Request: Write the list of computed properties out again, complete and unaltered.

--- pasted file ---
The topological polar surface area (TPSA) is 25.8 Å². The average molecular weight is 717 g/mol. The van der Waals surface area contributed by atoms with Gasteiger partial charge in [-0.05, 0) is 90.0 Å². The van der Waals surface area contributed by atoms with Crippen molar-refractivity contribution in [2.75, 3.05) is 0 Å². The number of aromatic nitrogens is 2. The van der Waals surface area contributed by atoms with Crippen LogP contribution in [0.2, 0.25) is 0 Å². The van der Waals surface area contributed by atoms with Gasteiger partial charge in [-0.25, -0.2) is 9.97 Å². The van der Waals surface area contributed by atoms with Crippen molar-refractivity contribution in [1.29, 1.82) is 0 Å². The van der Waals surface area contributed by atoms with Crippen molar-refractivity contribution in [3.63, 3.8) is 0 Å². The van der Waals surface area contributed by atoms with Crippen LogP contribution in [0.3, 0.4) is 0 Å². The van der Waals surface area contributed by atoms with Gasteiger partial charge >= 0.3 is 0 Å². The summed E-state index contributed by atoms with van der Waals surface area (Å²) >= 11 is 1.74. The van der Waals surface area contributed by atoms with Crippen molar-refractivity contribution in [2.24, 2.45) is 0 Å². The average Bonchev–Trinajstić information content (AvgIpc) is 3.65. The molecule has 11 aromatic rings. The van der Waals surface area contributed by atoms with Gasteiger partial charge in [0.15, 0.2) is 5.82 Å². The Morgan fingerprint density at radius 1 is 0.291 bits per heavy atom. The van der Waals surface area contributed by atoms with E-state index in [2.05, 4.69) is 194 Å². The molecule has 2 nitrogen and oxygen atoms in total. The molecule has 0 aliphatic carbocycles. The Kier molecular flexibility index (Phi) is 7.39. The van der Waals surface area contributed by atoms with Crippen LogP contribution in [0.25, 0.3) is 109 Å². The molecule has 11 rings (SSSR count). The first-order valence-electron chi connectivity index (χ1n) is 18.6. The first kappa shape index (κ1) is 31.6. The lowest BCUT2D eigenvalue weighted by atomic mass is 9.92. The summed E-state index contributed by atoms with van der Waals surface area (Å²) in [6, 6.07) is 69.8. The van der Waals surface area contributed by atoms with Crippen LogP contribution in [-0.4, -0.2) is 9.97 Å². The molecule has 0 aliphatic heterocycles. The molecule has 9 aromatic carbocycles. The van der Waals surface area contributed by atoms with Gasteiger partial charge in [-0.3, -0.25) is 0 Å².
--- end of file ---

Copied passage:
The topological polar surface area (TPSA) is 25.8 Å². The average molecular weight is 717 g/mol. The van der Waals surface area contributed by atoms with Gasteiger partial charge in [-0.05, 0) is 90.0 Å². The van der Waals surface area contributed by atoms with Crippen molar-refractivity contribution in [2.75, 3.05) is 0 Å². The number of aromatic nitrogens is 2. The van der Waals surface area contributed by atoms with Crippen LogP contribution in [0.2, 0.25) is 0 Å². The van der Waals surface area contributed by atoms with Gasteiger partial charge in [-0.25, -0.2) is 9.97 Å². The van der Waals surface area contributed by atoms with Crippen molar-refractivity contribution in [1.29, 1.82) is 0 Å². The van der Waals surface area contributed by atoms with Crippen molar-refractivity contribution in [3.63, 3.8) is 0 Å². The van der Waals surface area contributed by atoms with Crippen LogP contribution in [0.3, 0.4) is 0 Å². The van der Waals surface area contributed by atoms with Gasteiger partial charge >= 0.3 is 0 Å². The summed E-state index contributed by atoms with van der Waals surface area (Å²) >= 11 is 1.74. The van der Waals surface area contributed by atoms with Crippen molar-refractivity contribution in [2.24, 2.45) is 0 Å². The average Bonchev–Trinajstić information content (AvgIpc) is 3.65. The molecule has 11 aromatic rings. The van der Waals surface area contributed by atoms with Gasteiger partial charge in [0.15, 0.2) is 5.82 Å². The Morgan fingerprint density at radius 1 is 0.291 bits per heavy atom. The van der Waals surface area contributed by atoms with E-state index in [2.05, 4.69) is 194 Å². The molecule has 2 nitrogen and oxygen atoms in total. The molecule has 0 aliphatic carbocycles. The Kier molecular flexibility index (Phi) is 7.39. The van der Waals surface area contributed by atoms with Crippen LogP contribution in [0.25, 0.3) is 109 Å². The molecule has 11 rings (SSSR count). The first-order valence-electron chi connectivity index (χ1n) is 18.6. The first kappa shape index (κ1) is 31.6. The lowest BCUT2D eigenvalue weighted by atomic mass is 9.92. The summed E-state index contributed by atoms with van der Waals surface area (Å²) in [6, 6.07) is 69.8. The van der Waals surface area contributed by atoms with Crippen LogP contribution in [-0.4, -0.2) is 9.97 Å². The molecule has 0 aliphatic heterocycles. The molecule has 9 aromatic carbocycles. The van der Waals surface area contributed by atoms with Gasteiger partial charge in [-0.3, -0.25) is 0 Å².